• while Deodatus Curtis arrived in Braintree, Massachusetts in 1640.  His descendants moved to Connecticut in the early 1700’s.  Eleazer Curtis fought in the Revolutionary War and afterwards was one of the early settlers in Ohio.
Three lines from William Curtis of Roxbury extended in Massachusetts to: 
  • Dr. Benjamin Curtis, a surgeon in the Revolutionary War, and his grandson Benjamin Curtis, a US Supreme Court Justice,
  • James F. Curtis who fought as a young man in the War of 1812 and was killed in an early railroad accident in 1839.  His eldest son James settled in San Francisco in the 1850’s and then moved to Idaho.  A younger son Greely was a Union general in the Civil War who made his home in Manchester, Massachusetts.  Growing up at his Sharksmouth house there were two lady golfers, Harriot and Margaret Curtis, who gave their name to the women's golf Curtis Cup.
  • and Herbert Curtis, born in Roxbury in 1830 who also fought as a Union officer during the Civil War.  His son Tom was a winner of the 110 meter hurdles at the first Olympics in Athens in 1896.  Tom’s daughter Clarissa married the Russian Prince Michael (who had escaped the Bolshevik revolution) in Roxbury in 1921.  But this marriage ended in divorce in 1935.  
Also descended from William Curtis, this time via Daniel Curtis in Maine, was Captain John Curtis of Brunswick, Maine.  He traded cotton from Alabama to England in the years up to the Civil War.  He was with his ship in Mobile in 1861 when Alabama became the fourth state to secede from the Union.  A Captain John Curtis Memorial Library was dedicated in Brunswick by his son William in 1904.

From Maine, in this case Portland, came Cyrus Hermann Kotzschmar Curtis.  He was forced to leave high school after his first year in 1866 when his family lost their home in the Great Fire of Portland.  He became a wealthy American magazine publisher whose periodicals included the Ladies’ Home Journal and the Saturday Evening Post. 

Canada.  DNA testing has suggested that Garrett Curtis, who grew up in Boston, was a descendant of William Curtis of Roxbury.  Garrett became a master shipbuilder at Salmonier in Newfoundland in the mi-1800's.  A monument has been reected there in his honor.  The Curtis family who came to Bonavista Bay in the 1840's was from Dorset.

AustraliaA Curtis family from London was among the early settlers of Western Australia.  The first to arrive was Anthony Curtis who had visited the colony whilst with the Royal Navy and decided to settle there with his family in 1830.  He became a very successful businessman, first at Freemantle and later at Perth (a plaque on the footpath of St. George’s Terrace acknowledges his achievement).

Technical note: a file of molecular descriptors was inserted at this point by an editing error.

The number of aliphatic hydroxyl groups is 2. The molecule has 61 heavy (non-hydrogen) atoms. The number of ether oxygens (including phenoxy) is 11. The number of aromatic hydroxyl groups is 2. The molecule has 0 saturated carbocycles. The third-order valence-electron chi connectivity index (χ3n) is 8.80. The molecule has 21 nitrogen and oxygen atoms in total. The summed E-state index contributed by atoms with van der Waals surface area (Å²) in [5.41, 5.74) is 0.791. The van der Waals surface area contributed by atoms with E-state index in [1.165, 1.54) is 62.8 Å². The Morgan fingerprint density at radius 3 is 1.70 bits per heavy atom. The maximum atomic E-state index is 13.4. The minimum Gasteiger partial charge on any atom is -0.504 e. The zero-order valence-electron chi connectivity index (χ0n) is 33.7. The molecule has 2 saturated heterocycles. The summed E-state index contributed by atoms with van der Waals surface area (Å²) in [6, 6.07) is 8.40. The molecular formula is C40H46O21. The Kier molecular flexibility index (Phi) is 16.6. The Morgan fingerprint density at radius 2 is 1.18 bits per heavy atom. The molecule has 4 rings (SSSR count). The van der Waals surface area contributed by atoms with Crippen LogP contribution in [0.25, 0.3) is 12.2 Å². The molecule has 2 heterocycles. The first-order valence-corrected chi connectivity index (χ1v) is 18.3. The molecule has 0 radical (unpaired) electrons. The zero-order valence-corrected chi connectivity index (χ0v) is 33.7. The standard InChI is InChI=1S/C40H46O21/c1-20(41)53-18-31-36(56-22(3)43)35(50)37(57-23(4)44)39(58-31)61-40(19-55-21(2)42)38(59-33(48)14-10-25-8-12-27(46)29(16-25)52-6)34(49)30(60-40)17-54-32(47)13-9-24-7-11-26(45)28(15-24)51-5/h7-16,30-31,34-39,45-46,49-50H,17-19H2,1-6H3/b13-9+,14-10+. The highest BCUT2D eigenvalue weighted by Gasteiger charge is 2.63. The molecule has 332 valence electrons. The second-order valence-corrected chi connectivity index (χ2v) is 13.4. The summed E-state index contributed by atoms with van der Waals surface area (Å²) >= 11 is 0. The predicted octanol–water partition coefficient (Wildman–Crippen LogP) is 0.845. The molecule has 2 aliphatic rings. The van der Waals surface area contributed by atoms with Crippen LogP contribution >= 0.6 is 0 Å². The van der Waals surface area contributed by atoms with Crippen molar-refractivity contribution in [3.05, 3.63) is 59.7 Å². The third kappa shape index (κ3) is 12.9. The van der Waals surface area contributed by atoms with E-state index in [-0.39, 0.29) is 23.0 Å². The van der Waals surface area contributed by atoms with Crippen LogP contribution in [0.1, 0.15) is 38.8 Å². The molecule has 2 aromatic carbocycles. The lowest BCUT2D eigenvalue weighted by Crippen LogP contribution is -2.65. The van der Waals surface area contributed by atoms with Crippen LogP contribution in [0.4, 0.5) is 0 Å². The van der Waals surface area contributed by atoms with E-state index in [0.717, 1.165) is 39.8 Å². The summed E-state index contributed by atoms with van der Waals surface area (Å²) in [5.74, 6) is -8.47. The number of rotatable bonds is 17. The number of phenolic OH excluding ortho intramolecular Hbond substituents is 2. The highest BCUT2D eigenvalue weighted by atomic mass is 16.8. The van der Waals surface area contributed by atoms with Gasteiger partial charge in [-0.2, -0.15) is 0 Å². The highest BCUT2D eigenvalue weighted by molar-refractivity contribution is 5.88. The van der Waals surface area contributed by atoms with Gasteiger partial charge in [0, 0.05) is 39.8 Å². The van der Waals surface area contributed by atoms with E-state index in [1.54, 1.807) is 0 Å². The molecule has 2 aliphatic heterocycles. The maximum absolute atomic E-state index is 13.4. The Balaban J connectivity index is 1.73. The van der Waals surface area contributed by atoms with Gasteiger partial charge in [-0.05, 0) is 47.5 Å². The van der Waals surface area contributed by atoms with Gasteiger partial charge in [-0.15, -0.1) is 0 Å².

His widowed mother Mary Curtis arrived at the colony in 1835 at the age of 70.  In 1853, at the age of 88, she was left destitute and penniless by the unexpected death of her son.  She survived by being the oldest cleaner employed by the Governor of Western Australia.  She died in 1861 at the grand old age of 96.  Her death was reported in the Perth Gazette as follows:

“Her death was not caused by disease or decay but from shock occasioned when a portion of her dress caught on fire.”

New Zealand
.  Gersham Curtis had emigrated as a boy with his family from Surrey to Canada’s Prince Edward Island in the 1820’s.   After his father died, Gersham decided to leave Canada for New Zealand.  He and his family arrived on the Lady Grey in 1855 and settled in Collingwood near Nelson.  He later tried his hand, unsuccessfully as it turned out, in the Otago goldfields before his death at Westport in 1901. 

Another early arrival in New Zealand was George Curtis who had come from London with his family on the Pekin in 1850.  Arriving in Wellington, he took up farming at the new settlement of Omata and prospered.  His sons Charles and Herbert also did well.  They and their sister Emma were keen hikers on the Mount Taranaki trails

Select Curtis Miscellany

If you would like to read more, click on the miscellany page for further stories and accounts:

Select Curtis Names

Patrick Curtis was an Irish clergyman, created Archbishop of Armagh in 1819, who became a strong advocate in England of Catholic emancipation.
Cyrus Curtis
 was an American publisher of magazines and newspapers, including the Ladies’ Home Journal and the Saturday Evening Post.
Tony Curtis, born Bernard Schwartz, was a popular American film actor of the 1950's and early 1960's.  The actress Jamie Lee Curtis was his daughter.   
Richard Curtis has been one of Britain's most successful comedy screenwriters, for films such as Four Weddings and a Funeral, Notting Hill, and Bridget Jones’s Diary.  He was born in New Zealand to a Czech refugee father

Select Curtis Today
  • 35,000 in the UK (most numerous in London)
  • 36,000 in America (most numerous in California) 
  • 25,000 elsewhere (most numerous in Canada)

PS.  You might want to check out the surnames page on this website.  It covers surname genealogy in this and companion websites for more than 800 surnames.